August 16-September 12

Sonja Rainey describes herself as “a bit of a visual chameleon” trying out new techniques and working with a broad range of themes.” She thrives on collaborations, whether it is creating visuals for a play or a film.  

The Collaboratorium is an experiment in combining fragments of work from various art forms and giving them new meaning. This exhibit showcases the works of more than 100 talented artists and community members who have been a part of the making of the objects on display.

“I’m interested in bringing together and looking at the objects on display as specimens because they’re small pieces of what remains of a collaborative process of storytelling and art making, celebrations large and small and evidence of the time people have come together to share, create and mark a moment,” explains Sonja. ““The idea of placing these items out of context is almost absurd but like a sample in a Petri dish, they point to something we are drawn to, curious about, could study to uncover but are never to able to recreate completely. Hopefully they promote curiosity and questions about their larger context, what’s missing and the stories they came out of.”

Sonja studied at Concordia University in Montreal, earning a Bachelor of Fine Arts with a specialization in Design for Theatre. While there, she took sculpture and drawing classes as well as design, directing and performance courses. The design course focused on the designer as an originator, visionary and creator of work just as much as any director or writer. This expansive approach led Sonja to a Design for Theatre Master of Fine Arts program at the University of Texas that concentrated on the designer as a generative artist. “Designers are every bit as much storytellers as the writers and directors and we have so much to offer and to learn from each other,” says Sonja. “These are the collaborations, where there is significant cross-pollination between artist and forms, that continually inspire me, challenge me and offer me an incredibility rich learning environment.”

The show is grouped into clusters of objects and imagery around major performances and events. “Each cluster attempts to piece together a story of the performance or event with the remains of specimens that might traditionally fall into the category of props, costume elements, puppets and process ephemera such as rough maquettes and sketches or working drawings. These objects are created by many hands and through the sharing of many people’s stories over a series of weeks or months,” describes Sonja. “My role is often to create a context for these stories to be unearthed and a form within which they can come together. This is an experiment and I’m interested in what happens when these objects travel outside their initial context and have space around them to take on a new life as a series of historical storytelling and collaboration artifacts.”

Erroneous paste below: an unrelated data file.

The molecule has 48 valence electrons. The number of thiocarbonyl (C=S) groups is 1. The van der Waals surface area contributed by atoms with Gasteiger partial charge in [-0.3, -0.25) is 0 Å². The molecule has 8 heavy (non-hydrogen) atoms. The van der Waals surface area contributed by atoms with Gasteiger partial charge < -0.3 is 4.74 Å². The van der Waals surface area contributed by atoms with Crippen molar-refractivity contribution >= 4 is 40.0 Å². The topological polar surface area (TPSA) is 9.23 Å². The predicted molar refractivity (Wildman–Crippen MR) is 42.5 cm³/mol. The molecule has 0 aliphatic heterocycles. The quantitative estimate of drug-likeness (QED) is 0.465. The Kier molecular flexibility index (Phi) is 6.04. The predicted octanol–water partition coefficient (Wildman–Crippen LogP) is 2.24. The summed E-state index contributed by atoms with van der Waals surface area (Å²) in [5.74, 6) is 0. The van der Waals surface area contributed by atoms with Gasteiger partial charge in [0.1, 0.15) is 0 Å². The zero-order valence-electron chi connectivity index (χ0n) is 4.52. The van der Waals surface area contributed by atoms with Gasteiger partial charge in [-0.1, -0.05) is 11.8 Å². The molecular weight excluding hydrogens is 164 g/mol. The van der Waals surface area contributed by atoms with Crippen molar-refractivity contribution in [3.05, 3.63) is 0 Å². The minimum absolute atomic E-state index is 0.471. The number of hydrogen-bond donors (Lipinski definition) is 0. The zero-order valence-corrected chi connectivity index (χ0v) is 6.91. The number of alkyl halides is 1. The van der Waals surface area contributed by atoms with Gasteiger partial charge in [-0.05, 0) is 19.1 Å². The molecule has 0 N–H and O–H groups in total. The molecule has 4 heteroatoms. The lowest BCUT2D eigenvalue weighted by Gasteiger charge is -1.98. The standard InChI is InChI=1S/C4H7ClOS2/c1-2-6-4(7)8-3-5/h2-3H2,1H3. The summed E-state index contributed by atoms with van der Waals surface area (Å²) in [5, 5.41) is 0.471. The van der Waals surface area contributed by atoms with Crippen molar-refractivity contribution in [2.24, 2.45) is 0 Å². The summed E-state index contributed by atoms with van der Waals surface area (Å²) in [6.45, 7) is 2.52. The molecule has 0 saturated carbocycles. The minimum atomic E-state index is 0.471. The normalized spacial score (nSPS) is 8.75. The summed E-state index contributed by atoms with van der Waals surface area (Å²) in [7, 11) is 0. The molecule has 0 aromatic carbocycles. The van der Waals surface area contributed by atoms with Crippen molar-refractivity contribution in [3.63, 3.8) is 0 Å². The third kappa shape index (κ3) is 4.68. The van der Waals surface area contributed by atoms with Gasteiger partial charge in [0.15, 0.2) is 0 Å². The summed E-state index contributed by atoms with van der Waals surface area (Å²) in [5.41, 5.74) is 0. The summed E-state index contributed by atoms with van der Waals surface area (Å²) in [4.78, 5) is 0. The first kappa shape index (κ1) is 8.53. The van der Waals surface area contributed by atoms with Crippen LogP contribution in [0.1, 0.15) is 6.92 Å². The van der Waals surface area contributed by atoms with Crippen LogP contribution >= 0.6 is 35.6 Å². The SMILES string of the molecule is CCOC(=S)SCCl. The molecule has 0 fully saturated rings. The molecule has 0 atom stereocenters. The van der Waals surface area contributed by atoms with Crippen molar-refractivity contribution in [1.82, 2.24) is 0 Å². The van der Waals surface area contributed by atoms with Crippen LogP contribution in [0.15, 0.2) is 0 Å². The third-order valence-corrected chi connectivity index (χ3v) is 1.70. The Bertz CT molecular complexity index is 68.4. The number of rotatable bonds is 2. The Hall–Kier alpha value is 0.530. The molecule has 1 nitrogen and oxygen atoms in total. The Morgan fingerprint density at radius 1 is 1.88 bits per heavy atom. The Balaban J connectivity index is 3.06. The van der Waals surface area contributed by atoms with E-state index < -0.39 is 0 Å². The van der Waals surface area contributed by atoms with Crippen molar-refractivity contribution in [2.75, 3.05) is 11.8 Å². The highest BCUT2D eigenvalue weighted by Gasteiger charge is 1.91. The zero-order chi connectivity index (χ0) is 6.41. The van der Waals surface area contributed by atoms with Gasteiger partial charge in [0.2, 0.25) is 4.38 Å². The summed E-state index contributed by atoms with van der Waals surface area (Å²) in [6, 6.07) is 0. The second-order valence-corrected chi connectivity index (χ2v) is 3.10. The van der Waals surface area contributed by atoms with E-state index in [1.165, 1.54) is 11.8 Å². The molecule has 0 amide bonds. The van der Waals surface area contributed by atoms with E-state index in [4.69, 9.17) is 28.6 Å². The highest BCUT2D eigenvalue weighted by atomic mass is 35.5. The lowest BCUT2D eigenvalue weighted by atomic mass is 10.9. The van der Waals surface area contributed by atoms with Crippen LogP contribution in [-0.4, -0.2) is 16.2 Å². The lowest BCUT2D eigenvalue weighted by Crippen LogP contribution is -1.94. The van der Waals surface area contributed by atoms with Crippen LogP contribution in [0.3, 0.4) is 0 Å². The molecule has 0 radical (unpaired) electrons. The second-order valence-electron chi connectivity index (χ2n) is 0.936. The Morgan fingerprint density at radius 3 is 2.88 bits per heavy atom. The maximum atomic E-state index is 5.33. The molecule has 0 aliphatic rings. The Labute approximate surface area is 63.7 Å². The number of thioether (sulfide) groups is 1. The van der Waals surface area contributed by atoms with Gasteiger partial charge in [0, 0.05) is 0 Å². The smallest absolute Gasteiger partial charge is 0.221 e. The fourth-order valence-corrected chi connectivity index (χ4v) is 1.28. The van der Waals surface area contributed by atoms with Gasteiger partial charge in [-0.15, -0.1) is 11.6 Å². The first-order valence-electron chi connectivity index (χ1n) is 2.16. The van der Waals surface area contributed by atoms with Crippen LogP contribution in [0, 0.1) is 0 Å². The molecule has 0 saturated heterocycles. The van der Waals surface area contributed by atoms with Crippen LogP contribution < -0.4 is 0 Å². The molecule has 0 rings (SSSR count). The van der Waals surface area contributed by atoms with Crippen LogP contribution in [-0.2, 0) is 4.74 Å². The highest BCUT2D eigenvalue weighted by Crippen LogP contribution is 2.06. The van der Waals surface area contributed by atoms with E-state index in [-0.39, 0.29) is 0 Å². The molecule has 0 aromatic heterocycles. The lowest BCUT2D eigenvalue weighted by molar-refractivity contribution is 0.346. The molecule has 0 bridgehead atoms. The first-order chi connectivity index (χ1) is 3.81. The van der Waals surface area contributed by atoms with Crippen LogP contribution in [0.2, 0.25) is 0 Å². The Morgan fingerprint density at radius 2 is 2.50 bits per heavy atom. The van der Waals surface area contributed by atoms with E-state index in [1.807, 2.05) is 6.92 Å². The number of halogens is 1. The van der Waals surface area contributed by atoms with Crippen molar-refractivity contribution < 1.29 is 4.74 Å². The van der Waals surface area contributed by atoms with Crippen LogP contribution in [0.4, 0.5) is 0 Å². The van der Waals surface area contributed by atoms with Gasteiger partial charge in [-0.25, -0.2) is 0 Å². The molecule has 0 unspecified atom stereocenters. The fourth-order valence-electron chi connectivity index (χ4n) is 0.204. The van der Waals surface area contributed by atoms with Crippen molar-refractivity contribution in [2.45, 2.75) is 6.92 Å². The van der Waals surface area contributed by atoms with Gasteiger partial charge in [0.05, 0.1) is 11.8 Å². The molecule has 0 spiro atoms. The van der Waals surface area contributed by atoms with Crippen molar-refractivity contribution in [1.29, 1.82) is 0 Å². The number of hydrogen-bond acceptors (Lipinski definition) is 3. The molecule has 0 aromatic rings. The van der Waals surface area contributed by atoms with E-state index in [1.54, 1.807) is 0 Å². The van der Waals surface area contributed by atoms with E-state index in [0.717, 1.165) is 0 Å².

For the past three years, Sonja, who was raised in Bracebridge, has been working on a variety of theatre based projects that includes set design, costumes and prop making in Toronto. In 2012, she was nominated for a Dora Award for Outstanding Scenic and Outstanding Costume Design.

Sonja thrives on her work that requires constant adaption to new circumstances be it the people, project goals or a fresh story to tell. “This keeps me on my toes in a really inspiring way,” says Sonja. “The beginning of a project often feels like I am following a delicate series of threads with a flashlight. Some threads are so dainty they almost disappear, others become tangled with each other and some stop short unexpectedly. It’s often not until I’m near the very end that a broader beam of light can show how these threads have all been working together and lent themselves to the complex patter of the whole.”

The works on display are dear to Sonja and she is excited to share them with a different audience. “I’m hoping that the viewers to this exhibition will have a curiosity to create,” Sonja reveals. 


Sonja Rainey

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Located at 15 King Street in Bracebridge, the gallery is open year-round, Tuesday to Saturday from 10am to 1pm and 2pm to 5pm. It is closed during the last week of September and the second week of October as well as between Christmas and New Year’s Days. Please check the Calendar of Events for the actual dates. For a map, please follow this link.

Exhibitions are booked one year in advance.  To learn how to apply for a show, please follow this link: Exhibition Application.

The Chapel Gallery was opened in September, 1989. Housed in a reconstruction of the first Presbyterian Church in Bracebridge, the Chapel Gallery hosts exhibitions of art and craft by our members and other local and provincial artists. Exhibitions are selected by the Gallery Committee and change every three to four weeks.

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